The Daily Show‘s bit on the meeting of die-hard Redskins fans with Native Americans who oppose the use of the epithet as a football team’s name was disappointingly tame. Where were the high emotions, the tears, and the outrage of those poor beleaguered fans who found themselves “ambushed” by those who find the name deeply hurtful and insulting? Where was the woman who called the police on the show, as reported by The Washington Post?
Even so, as I watched, I couldn’t help but be amazed at intransigence of the team’s fans. Especially knowing that even blood-thirsty ancient Romans showed more sensitivity to naming conventions in similar situations.
Turns out, ancient Romans had no qualms about changing the names of gladiator types if some of their own citizens found the names insulting or demeaning. In other words, guys who disemboweled men for kicks and giggles were more respectful than the clueless “Caesar” (Dan Snyder) of today’s Washington football team.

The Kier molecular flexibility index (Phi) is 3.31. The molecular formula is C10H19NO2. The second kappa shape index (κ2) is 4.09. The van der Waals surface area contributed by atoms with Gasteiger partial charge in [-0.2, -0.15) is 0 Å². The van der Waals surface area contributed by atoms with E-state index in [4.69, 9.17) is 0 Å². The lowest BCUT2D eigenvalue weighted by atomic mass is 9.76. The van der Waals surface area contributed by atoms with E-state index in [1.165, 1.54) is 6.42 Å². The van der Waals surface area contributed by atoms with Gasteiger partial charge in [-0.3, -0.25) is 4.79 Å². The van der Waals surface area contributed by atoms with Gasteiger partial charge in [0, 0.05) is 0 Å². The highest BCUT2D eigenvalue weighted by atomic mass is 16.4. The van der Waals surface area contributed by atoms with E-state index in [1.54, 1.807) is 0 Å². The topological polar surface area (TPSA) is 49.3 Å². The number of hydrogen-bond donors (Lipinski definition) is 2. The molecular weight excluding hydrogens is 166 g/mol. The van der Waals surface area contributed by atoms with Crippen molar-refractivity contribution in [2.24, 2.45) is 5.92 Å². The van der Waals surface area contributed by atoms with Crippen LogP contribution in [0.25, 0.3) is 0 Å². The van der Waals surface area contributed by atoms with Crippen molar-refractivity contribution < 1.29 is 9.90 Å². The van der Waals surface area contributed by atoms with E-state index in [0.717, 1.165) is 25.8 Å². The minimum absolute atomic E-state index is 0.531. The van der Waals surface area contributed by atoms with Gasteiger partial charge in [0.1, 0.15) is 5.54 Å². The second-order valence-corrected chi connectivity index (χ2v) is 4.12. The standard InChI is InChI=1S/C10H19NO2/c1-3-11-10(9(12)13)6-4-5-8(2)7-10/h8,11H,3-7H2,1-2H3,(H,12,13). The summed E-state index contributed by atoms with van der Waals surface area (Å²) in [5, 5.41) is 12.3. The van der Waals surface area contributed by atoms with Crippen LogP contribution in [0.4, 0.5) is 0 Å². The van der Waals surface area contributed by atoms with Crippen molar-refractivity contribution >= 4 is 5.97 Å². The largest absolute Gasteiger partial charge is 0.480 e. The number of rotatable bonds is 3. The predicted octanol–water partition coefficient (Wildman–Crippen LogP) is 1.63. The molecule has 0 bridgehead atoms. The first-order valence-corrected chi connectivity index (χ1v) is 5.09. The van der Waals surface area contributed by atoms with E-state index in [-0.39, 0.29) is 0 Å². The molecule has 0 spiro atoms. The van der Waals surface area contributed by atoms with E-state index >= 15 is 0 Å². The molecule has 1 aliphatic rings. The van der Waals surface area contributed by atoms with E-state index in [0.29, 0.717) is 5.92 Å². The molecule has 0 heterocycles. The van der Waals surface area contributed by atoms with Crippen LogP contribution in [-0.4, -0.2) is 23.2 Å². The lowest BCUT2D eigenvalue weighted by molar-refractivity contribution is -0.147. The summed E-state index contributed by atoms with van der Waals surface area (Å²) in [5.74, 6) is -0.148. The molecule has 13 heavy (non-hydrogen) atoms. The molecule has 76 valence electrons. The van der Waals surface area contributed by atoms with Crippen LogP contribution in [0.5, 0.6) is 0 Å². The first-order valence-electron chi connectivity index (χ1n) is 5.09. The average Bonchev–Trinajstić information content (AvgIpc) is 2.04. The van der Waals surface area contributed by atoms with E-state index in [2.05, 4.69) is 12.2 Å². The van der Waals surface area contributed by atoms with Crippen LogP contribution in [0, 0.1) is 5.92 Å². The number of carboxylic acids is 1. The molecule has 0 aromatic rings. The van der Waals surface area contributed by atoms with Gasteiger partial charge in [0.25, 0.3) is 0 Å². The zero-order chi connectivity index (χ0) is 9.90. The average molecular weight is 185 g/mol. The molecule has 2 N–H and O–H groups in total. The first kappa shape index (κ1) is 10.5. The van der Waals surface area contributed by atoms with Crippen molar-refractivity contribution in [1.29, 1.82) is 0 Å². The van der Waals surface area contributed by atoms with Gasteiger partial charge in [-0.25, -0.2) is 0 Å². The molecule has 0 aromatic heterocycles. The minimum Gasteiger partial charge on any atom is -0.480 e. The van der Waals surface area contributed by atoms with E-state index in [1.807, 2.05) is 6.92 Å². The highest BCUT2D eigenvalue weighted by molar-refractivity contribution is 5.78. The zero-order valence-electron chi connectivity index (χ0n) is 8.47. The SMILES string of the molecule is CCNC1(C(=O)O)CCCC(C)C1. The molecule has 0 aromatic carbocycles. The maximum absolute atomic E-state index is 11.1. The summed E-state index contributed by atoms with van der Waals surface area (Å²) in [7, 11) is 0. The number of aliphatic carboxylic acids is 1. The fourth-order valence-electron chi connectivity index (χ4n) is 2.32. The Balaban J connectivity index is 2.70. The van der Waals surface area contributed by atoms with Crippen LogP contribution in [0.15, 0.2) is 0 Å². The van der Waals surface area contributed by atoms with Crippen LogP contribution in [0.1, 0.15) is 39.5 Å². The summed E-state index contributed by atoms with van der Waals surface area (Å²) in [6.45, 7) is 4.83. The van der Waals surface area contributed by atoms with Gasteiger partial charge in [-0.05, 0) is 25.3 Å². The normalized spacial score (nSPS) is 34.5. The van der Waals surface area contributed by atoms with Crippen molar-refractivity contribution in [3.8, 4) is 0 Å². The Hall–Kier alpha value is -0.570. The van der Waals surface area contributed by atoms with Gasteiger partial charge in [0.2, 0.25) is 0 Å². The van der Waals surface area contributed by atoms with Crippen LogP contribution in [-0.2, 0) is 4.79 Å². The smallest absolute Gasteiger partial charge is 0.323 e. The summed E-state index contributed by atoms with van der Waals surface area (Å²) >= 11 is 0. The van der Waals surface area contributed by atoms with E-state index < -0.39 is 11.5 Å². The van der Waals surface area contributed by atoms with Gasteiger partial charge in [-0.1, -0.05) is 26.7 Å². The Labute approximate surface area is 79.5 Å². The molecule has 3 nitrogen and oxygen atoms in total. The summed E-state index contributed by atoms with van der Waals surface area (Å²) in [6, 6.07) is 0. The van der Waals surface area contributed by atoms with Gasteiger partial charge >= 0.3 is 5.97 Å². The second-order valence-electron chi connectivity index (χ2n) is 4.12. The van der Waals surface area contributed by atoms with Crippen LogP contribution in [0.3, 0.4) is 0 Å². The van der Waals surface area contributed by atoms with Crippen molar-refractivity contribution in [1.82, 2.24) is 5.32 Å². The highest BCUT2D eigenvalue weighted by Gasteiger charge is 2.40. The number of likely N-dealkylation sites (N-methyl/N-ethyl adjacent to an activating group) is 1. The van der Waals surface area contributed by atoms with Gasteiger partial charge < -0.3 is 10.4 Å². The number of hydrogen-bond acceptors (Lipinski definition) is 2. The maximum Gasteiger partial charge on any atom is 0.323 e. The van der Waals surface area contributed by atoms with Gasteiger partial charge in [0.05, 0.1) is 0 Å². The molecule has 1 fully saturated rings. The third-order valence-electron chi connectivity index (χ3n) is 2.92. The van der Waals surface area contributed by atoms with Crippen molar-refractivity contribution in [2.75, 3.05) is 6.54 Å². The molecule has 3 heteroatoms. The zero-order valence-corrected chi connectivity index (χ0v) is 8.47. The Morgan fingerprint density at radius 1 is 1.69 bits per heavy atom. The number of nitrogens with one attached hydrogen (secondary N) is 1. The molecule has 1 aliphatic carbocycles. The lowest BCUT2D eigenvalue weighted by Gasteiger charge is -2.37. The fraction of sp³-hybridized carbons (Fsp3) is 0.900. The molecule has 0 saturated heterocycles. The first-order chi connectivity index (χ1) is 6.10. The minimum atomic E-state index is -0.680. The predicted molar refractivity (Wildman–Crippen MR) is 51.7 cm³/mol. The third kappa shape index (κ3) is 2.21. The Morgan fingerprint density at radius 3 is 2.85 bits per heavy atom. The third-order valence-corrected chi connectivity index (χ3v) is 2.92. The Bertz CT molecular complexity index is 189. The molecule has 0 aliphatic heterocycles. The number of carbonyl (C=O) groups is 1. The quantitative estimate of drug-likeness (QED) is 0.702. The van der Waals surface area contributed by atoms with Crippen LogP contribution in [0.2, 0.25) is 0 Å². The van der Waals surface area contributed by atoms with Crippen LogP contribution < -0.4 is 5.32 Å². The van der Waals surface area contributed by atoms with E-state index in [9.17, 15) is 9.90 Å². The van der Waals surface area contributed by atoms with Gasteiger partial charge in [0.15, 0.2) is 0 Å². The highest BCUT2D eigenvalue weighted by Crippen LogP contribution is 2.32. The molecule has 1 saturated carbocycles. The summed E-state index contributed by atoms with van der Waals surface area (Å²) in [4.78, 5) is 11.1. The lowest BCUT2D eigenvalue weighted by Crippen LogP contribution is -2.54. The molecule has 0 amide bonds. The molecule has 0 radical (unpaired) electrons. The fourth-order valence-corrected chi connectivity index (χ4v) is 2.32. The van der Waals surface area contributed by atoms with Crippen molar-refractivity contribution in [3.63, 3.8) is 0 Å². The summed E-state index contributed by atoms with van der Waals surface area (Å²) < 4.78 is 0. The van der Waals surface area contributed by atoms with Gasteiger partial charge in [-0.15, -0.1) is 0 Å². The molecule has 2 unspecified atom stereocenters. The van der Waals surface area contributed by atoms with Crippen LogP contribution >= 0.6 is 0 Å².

I discovered this surprising Roman “sensitivity” while researching my novel set in a struggling gladiatorial school. There used to be a gladiator-fighter type called “Samnite.” Rome defeated Samnium in central Italy in the fourth century BCE. Soon after, Romans mocked the vanquished Samnites by having gladiators dress up like their defeated warriors. The “Samnite” became an official gladiator type. In other words, it became the Washington Redskins of the ancient world — a deeply offensive, derogatory epithet to a certain portion of the population.
…Go here to finish reading this on The Huffington Post…